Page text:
The oldest and strongest emotion of mankind is fear, and the oldest and strongest kind of fear is fear of the unknown.
The sole ultimate factor in human decisions is physical force. This we must learn, however repugnant the idea may seem, if we are to protect ourselves and our institutions. Reliance on anything else is fallacious and ruinous.
Very few minds are strictly normal, and all religious fanatics are marked with abnormalities of various sorts.
Imagination is a very potent thing, and in the uneducated often usurps the place of genuine experience.
Searchers after horror haunt strange, far places.
One can never produce anything as terrible and impressive as one can awesomely hint about.
We live on a placid island of ignorance in the midst of black seas of infinity, and it was not meant that we should voyage far.
What a man does for pay is of little significance. What he is, as a sensitive instrument responsive to the world's beauty, is everything!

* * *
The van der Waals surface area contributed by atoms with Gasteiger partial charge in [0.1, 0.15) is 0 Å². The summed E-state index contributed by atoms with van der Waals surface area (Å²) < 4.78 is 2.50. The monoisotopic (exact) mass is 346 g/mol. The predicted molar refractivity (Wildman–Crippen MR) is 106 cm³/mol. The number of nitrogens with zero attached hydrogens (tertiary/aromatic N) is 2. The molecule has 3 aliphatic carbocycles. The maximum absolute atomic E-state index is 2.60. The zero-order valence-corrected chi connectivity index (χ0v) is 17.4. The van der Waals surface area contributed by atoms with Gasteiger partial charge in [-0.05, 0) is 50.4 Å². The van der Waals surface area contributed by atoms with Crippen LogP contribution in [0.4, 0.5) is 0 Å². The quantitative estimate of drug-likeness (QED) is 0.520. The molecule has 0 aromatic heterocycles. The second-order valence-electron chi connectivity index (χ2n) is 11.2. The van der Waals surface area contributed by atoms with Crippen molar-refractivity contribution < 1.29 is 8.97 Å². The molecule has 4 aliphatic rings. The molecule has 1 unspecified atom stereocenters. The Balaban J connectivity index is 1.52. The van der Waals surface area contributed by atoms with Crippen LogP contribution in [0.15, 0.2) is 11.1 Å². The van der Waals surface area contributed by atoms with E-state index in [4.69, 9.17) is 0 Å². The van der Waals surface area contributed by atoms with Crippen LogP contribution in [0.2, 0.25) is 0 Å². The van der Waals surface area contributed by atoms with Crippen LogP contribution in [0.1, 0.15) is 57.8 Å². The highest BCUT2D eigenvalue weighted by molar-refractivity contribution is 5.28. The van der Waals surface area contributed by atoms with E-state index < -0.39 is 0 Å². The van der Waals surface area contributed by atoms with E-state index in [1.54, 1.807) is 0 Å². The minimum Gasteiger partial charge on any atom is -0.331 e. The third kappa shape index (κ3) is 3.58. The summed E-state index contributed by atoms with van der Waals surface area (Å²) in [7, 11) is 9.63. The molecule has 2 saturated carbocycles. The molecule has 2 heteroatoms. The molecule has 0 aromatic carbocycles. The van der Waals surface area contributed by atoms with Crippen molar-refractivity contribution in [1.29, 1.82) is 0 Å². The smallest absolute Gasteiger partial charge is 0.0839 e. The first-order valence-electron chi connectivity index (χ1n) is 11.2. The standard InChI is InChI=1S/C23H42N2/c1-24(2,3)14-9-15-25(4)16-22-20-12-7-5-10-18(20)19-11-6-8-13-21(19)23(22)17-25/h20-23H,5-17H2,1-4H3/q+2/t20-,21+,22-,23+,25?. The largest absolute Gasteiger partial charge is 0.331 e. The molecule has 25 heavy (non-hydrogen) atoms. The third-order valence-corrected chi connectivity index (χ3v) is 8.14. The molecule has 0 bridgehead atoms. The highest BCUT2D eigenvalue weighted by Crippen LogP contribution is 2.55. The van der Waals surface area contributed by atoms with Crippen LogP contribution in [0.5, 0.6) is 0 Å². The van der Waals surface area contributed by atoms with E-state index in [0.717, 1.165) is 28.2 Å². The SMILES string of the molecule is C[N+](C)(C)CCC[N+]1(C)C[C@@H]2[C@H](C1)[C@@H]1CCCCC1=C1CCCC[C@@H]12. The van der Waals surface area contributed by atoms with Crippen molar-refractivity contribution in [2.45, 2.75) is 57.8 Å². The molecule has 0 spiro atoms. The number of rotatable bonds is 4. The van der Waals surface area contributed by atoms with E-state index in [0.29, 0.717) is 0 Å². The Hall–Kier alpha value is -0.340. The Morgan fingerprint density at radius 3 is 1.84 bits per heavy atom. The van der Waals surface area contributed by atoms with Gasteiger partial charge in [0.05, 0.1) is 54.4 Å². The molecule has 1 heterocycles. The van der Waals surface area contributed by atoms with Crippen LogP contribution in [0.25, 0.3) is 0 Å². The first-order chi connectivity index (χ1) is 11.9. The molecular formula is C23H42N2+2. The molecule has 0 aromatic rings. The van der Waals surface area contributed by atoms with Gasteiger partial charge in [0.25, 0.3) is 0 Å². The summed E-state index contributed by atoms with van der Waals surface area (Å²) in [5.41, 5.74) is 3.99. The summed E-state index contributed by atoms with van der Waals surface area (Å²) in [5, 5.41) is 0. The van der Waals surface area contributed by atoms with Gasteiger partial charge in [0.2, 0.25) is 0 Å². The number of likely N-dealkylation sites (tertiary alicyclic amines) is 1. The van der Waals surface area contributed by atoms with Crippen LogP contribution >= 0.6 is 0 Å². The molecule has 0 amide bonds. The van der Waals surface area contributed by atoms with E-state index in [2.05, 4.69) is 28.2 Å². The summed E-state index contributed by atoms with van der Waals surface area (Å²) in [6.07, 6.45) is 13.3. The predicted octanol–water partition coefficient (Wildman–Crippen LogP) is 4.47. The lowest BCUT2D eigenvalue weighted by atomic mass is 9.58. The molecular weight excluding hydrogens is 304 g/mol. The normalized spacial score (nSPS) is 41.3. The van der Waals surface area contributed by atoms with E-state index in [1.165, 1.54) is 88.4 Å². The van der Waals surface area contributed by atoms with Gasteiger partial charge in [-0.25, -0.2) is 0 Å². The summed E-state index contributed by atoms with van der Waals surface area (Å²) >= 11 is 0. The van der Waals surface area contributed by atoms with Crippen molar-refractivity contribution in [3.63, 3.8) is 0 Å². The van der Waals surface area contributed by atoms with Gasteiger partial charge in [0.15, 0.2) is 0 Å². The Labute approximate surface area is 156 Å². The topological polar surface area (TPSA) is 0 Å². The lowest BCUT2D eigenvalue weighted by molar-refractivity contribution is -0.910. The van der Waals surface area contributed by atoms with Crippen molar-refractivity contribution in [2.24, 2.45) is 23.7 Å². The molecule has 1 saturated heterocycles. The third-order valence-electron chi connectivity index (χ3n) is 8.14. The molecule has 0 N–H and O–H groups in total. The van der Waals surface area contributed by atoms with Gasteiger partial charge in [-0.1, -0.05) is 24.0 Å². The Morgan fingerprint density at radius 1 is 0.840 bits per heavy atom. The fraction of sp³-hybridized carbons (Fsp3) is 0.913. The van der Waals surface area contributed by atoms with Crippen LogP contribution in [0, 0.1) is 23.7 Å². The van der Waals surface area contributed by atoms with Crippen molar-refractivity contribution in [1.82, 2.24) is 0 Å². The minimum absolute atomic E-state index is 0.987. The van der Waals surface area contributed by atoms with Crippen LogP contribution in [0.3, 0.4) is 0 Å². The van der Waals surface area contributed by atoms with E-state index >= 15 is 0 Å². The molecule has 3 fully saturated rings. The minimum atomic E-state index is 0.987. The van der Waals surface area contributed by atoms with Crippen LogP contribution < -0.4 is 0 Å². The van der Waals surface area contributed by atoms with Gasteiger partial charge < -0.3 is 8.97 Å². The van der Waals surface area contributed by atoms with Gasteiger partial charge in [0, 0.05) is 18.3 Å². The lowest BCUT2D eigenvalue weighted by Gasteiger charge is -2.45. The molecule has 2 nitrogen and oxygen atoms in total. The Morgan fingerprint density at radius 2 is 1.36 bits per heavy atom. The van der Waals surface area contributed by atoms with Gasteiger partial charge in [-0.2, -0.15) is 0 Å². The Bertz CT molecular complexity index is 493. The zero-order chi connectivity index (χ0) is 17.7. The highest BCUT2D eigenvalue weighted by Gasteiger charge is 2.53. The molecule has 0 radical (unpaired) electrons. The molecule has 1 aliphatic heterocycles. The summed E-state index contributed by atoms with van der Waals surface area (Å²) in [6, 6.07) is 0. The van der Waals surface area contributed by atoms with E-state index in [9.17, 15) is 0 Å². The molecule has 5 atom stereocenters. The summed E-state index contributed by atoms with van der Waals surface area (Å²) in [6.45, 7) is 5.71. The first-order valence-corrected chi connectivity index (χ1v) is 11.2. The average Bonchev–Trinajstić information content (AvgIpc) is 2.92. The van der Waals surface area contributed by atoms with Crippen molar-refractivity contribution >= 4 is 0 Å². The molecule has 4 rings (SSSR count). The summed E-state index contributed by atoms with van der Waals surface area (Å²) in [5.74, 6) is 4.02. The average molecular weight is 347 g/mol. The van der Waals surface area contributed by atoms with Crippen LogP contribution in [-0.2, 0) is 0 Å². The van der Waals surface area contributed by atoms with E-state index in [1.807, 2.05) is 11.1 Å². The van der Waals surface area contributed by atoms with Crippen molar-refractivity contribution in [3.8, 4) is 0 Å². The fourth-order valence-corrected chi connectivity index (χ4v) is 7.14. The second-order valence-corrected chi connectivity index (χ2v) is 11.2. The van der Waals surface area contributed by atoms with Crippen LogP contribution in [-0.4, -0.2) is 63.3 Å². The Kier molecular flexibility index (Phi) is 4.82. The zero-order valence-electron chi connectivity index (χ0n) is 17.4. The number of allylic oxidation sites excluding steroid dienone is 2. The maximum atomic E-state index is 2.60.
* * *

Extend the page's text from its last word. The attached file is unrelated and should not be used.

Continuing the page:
From my experience, I cannot doubt but that man, when lost to terrestrial consciousness, is indeed sojourning in another and uncorporeal life of far different nature from the life we know; and of which only the slightest and most indistinct memories linger after waking.
But more wonderful than the lore of old men and the lore of books is the secret lore of ocean.
There are not many persons who know what wonders are opened to them in the stories and visions of their youth; for when as children we listen and dream, we think but half-formed thoughts, and when as men we try to remember, we are dulled and prosaic with the poison of life.
I could not write about 'ordinary people' because I am not in the least interested in them.
But are not the dreams of poets and the tales of travellers notoriously false?
All of my tales are based on the fundamental premise that common human laws and emotions have no validity or significance in the cosmos-at-large.
I do not think that any realism is beautiful.
Unhappy is he to whom the memories of childhood bring only fear and sadness.
I am well-nigh resolv'd to write no more tales but merely to dream when I have a mind to, not stopping to do anything so vulgar as to set down the dream for a boarish Publick.
Toil without song is like a weary journey without an end.